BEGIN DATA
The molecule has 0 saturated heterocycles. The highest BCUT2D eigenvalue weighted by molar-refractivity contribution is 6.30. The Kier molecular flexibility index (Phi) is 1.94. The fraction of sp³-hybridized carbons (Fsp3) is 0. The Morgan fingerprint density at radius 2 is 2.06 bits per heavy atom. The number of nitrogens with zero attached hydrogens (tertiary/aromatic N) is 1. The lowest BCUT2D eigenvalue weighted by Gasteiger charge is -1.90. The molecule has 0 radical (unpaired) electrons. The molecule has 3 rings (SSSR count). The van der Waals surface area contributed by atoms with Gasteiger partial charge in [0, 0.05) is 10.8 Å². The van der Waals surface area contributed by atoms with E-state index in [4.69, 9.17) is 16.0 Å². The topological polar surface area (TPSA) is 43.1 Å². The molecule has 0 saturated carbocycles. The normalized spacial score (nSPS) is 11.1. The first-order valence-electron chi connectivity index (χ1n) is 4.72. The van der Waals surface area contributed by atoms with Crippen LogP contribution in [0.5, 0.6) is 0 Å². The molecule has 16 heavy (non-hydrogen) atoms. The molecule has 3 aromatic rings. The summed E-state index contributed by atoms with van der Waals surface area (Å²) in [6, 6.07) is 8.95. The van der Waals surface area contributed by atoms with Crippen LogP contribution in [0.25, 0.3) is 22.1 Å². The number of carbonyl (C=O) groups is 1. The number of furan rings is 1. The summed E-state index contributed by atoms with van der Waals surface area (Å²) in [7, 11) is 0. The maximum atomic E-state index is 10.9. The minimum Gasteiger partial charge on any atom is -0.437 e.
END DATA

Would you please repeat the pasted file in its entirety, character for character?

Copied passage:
The molecule has 0 saturated heterocycles. The highest BCUT2D eigenvalue weighted by molar-refractivity contribution is 6.30. The Kier molecular flexibility index (Phi) is 1.94. The fraction of sp³-hybridized carbons (Fsp3) is 0. The Morgan fingerprint density at radius 2 is 2.06 bits per heavy atom. The number of nitrogens with zero attached hydrogens (tertiary/aromatic N) is 1. The lowest BCUT2D eigenvalue weighted by Gasteiger charge is -1.90. The molecule has 0 radical (unpaired) electrons. The molecule has 3 rings (SSSR count). The van der Waals surface area contributed by atoms with Gasteiger partial charge in [0, 0.05) is 10.8 Å². The van der Waals surface area contributed by atoms with E-state index in [4.69, 9.17) is 16.0 Å². The topological polar surface area (TPSA) is 43.1 Å². The molecule has 0 saturated carbocycles. The normalized spacial score (nSPS) is 11.1. The first-order valence-electron chi connectivity index (χ1n) is 4.72. The van der Waals surface area contributed by atoms with Crippen LogP contribution in [0.5, 0.6) is 0 Å². The molecule has 16 heavy (non-hydrogen) atoms. The molecule has 3 aromatic rings. The summed E-state index contributed by atoms with van der Waals surface area (Å²) in [6, 6.07) is 8.95. The van der Waals surface area contributed by atoms with Crippen LogP contribution in [0.25, 0.3) is 22.1 Å². The number of carbonyl (C=O) groups is 1. The number of furan rings is 1. The summed E-state index contributed by atoms with van der Waals surface area (Å²) in [7, 11) is 0. The maximum atomic E-state index is 10.9. The minimum Gasteiger partial charge on any atom is -0.437 e.